Can Vermont end gun violence?

2018 was the year that shook the nation–and Vermont–when it comes to gun violence and gun safety. Following the shooting deaths of 17 high school students in Parkland, Florida in February 2018, high school students around the country mobilized, walked out, and demanded change. When a planned Vermont school shooting was thwarted, Vermont Gov. Phil Scott (R) reversed his past opposition and signed three new gun safety laws, the most comprehensive in state history. UVM sophomore Grace Walter describes how the 2012 Sandy Hook school shooting that killed 28 people affected her and her hometown of Newtown, CT; Dr. Rebecca Bell discusses the role of guns in suicide and what young suicide survivors have told her; Sen. Philip Baruth outlines new gun laws being proposed in the Vermont legislature, and Clai Lasher-Sommers, executive director of GunSense Vermont, discusses her own experience as a survivor of gun violence and the new focus of the gun safety movement. (February 20, 2019 broadcast)

Grace Walter, U. of Vermont sophomore from Newtown, CT, gun safety activist

Dr. Rebecca Bell, pediatric critical care physician, UVM Medical Center, vice president of Vt chapter American Academy of Pediatrics, asst. prof. of pediatrics, UVM Larner College of Medicine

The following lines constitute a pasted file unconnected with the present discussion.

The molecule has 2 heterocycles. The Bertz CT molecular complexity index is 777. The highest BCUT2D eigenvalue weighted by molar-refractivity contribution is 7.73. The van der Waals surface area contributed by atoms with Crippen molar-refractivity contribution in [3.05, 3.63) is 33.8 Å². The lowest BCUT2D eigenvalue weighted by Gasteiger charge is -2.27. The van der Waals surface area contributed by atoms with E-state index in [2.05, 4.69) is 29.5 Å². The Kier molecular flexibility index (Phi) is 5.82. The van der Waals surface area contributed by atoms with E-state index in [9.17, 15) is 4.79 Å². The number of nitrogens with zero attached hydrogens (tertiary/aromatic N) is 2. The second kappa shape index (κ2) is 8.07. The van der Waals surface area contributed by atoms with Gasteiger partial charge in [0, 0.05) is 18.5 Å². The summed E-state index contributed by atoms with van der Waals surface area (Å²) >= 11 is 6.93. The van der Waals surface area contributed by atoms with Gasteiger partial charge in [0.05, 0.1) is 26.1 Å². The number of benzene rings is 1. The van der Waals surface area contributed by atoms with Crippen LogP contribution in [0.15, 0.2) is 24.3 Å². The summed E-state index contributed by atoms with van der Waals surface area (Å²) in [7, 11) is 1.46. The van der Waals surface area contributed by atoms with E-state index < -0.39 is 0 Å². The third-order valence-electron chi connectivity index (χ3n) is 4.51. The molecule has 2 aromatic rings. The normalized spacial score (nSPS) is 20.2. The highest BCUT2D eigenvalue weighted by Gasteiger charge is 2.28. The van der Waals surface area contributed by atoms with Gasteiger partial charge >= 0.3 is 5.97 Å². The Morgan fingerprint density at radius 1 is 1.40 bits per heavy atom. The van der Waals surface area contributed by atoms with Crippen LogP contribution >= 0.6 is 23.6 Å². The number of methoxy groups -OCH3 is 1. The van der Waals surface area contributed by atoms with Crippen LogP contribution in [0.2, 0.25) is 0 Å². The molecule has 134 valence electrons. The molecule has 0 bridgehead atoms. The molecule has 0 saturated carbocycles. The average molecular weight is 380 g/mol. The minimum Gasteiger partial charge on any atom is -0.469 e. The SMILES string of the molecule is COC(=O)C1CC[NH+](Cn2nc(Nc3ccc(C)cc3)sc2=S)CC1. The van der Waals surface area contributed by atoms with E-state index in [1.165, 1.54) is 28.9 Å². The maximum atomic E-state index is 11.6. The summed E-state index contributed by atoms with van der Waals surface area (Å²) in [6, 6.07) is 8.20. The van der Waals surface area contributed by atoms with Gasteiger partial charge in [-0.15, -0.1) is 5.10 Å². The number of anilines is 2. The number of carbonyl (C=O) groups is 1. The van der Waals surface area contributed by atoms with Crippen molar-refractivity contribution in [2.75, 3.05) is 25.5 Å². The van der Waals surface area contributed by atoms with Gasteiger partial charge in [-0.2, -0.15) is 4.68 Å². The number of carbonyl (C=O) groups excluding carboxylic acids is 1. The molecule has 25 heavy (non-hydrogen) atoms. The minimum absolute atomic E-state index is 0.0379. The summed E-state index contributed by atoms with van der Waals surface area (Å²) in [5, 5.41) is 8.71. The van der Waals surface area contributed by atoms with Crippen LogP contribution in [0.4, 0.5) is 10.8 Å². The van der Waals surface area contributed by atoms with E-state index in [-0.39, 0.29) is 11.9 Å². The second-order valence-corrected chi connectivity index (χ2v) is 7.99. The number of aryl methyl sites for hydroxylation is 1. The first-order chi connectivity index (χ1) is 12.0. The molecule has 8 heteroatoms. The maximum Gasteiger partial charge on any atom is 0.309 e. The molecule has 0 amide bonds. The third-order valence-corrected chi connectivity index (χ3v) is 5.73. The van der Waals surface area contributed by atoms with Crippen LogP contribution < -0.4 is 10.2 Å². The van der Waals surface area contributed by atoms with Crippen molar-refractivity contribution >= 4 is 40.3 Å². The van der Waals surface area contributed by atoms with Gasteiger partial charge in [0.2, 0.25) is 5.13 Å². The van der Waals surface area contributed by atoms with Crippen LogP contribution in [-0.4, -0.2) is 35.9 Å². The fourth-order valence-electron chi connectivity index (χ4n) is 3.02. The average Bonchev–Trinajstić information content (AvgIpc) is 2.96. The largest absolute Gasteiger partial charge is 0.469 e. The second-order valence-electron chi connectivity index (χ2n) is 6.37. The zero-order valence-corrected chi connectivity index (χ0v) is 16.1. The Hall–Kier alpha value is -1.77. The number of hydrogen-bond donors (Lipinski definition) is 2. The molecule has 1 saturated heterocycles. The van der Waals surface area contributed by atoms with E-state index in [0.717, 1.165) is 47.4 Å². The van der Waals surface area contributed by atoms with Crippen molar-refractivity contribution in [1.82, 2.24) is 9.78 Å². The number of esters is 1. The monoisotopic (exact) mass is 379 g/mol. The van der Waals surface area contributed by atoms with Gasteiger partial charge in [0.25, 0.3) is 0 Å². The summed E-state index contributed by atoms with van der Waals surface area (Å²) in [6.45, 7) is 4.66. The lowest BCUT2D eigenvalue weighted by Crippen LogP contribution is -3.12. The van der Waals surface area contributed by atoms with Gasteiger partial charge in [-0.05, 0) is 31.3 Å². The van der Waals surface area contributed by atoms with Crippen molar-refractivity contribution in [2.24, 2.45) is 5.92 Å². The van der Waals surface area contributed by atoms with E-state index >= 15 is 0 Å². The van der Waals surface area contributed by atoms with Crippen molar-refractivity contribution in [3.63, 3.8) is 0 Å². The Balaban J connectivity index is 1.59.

Sen. Philp Baruth (D-Chittenden County), author of gun safety legislation

Clai Lasher-Sommers, executive director, GunSense Vermont

Walkout and speak up: Students and teachers take on gun violence & austerity budgets

Can students and teachers change the story on gun violence and school cutbacks? One month after the school massacre in Parkland, Florida, students across the country and throughout wintry Vermont walked out of class to demand new gun safety laws. Student activist Hazel MacMillan, a junior at Harwood Union High School in Moretown, Vt., speaks to us from the Vermont State House about student-led efforts to press for stricter gun safety laws and where the movement goes from here. And Vermont NEA president Martha Allen reacts to Pres. Trump’s demand to arm teachers, and how educators are resisting school cutbacks. (March 14, 2018 broadcast)

Hazel MacMillan, student activist & junior, Harwood Union High School, Vt. 

Martha Allen, president, Vermont National Education Association

“Schools are not prisons:” Pedro Noguera on real school safety

Will arming teachers, hardening schools, and putting cops in the halls make schools safer? Or will it just result in students going to jail instead of the principal’s office? What is missing from the conversation about school safety? Dr. Pedro Noguera is Distinguished Professor of Education at University of California Los Angeles and director of the Center for the Transformation of Schools. He is a regular commentator on education issues on CNN, MSNBC, NPR and other national news outlets. He argues that prison-like security makes schools less safe. What is needed is a comprehensive approach to tackling poverty and trauma in students’ lives, a major driver of violence and disparities. (March 14, 2018 broadcast)

Dr. Pedro Noguera, Distinguished Professor of Education, UCLA, and director, Center for the Transformation of Schools